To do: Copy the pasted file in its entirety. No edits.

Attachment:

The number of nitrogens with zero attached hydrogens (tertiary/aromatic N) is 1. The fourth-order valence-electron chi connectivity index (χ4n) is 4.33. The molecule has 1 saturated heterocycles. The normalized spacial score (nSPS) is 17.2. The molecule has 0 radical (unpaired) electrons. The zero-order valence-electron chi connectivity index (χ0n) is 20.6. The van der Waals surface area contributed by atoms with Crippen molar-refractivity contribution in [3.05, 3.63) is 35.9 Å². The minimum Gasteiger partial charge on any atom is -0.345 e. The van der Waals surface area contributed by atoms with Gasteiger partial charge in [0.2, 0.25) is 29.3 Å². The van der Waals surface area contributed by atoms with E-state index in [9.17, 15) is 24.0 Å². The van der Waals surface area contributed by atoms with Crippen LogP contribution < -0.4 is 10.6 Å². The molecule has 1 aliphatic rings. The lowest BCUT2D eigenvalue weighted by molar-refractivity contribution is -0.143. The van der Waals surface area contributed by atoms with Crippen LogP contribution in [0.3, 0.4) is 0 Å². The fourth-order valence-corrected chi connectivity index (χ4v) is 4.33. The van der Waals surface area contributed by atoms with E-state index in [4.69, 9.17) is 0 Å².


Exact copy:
The number of nitrogens with zero attached hydrogens (tertiary/aromatic N) is 1. The fourth-order valence-electron chi connectivity index (χ4n) is 4.33. The molecule has 1 saturated heterocycles. The normalized spacial score (nSPS) is 17.2. The molecule has 0 radical (unpaired) electrons. The zero-order valence-electron chi connectivity index (χ0n) is 20.6. The van der Waals surface area contributed by atoms with Crippen molar-refractivity contribution in [3.05, 3.63) is 35.9 Å². The minimum Gasteiger partial charge on any atom is -0.345 e. The van der Waals surface area contributed by atoms with Gasteiger partial charge in [0.2, 0.25) is 29.3 Å². The van der Waals surface area contributed by atoms with E-state index in [9.17, 15) is 24.0 Å². The van der Waals surface area contributed by atoms with Crippen LogP contribution < -0.4 is 10.6 Å². The molecule has 1 aliphatic rings. The lowest BCUT2D eigenvalue weighted by molar-refractivity contribution is -0.143. The van der Waals surface area contributed by atoms with Crippen LogP contribution in [0.3, 0.4) is 0 Å². The fourth-order valence-corrected chi connectivity index (χ4v) is 4.33. The van der Waals surface area contributed by atoms with E-state index in [4.69, 9.17) is 0 Å².